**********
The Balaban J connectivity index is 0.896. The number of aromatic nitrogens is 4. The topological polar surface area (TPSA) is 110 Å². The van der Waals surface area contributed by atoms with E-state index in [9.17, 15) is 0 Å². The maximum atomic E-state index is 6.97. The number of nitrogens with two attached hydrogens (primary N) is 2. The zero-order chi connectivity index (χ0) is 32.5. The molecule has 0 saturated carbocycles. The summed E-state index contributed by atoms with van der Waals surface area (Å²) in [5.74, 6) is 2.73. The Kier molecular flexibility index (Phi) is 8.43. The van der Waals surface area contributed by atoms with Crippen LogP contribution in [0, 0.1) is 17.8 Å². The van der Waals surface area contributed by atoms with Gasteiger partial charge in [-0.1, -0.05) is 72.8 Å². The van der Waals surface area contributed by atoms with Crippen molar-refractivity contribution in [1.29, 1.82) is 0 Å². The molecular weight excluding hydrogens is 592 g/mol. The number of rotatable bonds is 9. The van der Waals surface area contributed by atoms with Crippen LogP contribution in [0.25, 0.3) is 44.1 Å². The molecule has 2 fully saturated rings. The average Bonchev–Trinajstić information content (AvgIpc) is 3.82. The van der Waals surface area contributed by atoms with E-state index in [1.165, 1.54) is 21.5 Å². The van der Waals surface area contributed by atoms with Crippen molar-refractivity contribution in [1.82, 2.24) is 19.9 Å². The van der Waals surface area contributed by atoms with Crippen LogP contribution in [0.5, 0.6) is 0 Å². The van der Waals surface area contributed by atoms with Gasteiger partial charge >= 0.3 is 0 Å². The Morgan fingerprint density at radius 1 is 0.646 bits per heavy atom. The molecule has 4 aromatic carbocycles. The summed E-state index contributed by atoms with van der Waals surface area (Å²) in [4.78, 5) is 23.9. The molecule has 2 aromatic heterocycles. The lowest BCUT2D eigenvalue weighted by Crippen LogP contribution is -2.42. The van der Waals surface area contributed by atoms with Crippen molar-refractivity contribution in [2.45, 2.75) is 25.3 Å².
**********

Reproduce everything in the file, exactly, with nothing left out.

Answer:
The Balaban J connectivity index is 0.896. The number of aromatic nitrogens is 4. The topological polar surface area (TPSA) is 110 Å². The van der Waals surface area contributed by atoms with E-state index in [9.17, 15) is 0 Å². The maximum atomic E-state index is 6.97. The number of nitrogens with two attached hydrogens (primary N) is 2. The zero-order chi connectivity index (χ0) is 32.5. The molecule has 0 saturated carbocycles. The summed E-state index contributed by atoms with van der Waals surface area (Å²) in [5.74, 6) is 2.73. The Kier molecular flexibility index (Phi) is 8.43. The van der Waals surface area contributed by atoms with Crippen LogP contribution in [0, 0.1) is 17.8 Å². The van der Waals surface area contributed by atoms with Gasteiger partial charge in [-0.1, -0.05) is 72.8 Å². The van der Waals surface area contributed by atoms with Crippen molar-refractivity contribution in [1.29, 1.82) is 0 Å². The molecular weight excluding hydrogens is 592 g/mol. The number of rotatable bonds is 9. The van der Waals surface area contributed by atoms with Crippen LogP contribution in [0.25, 0.3) is 44.1 Å². The molecule has 2 fully saturated rings. The average Bonchev–Trinajstić information content (AvgIpc) is 3.82. The van der Waals surface area contributed by atoms with E-state index in [1.165, 1.54) is 21.5 Å². The van der Waals surface area contributed by atoms with Crippen molar-refractivity contribution in [1.82, 2.24) is 19.9 Å². The van der Waals surface area contributed by atoms with Crippen LogP contribution in [0.5, 0.6) is 0 Å². The van der Waals surface area contributed by atoms with Gasteiger partial charge >= 0.3 is 0 Å². The Morgan fingerprint density at radius 1 is 0.646 bits per heavy atom. The molecule has 4 aromatic carbocycles. The summed E-state index contributed by atoms with van der Waals surface area (Å²) in [4.78, 5) is 23.9. The molecule has 2 aromatic heterocycles. The lowest BCUT2D eigenvalue weighted by Crippen LogP contribution is -2.42. The van der Waals surface area contributed by atoms with Crippen molar-refractivity contribution in [2.45, 2.75) is 25.3 Å².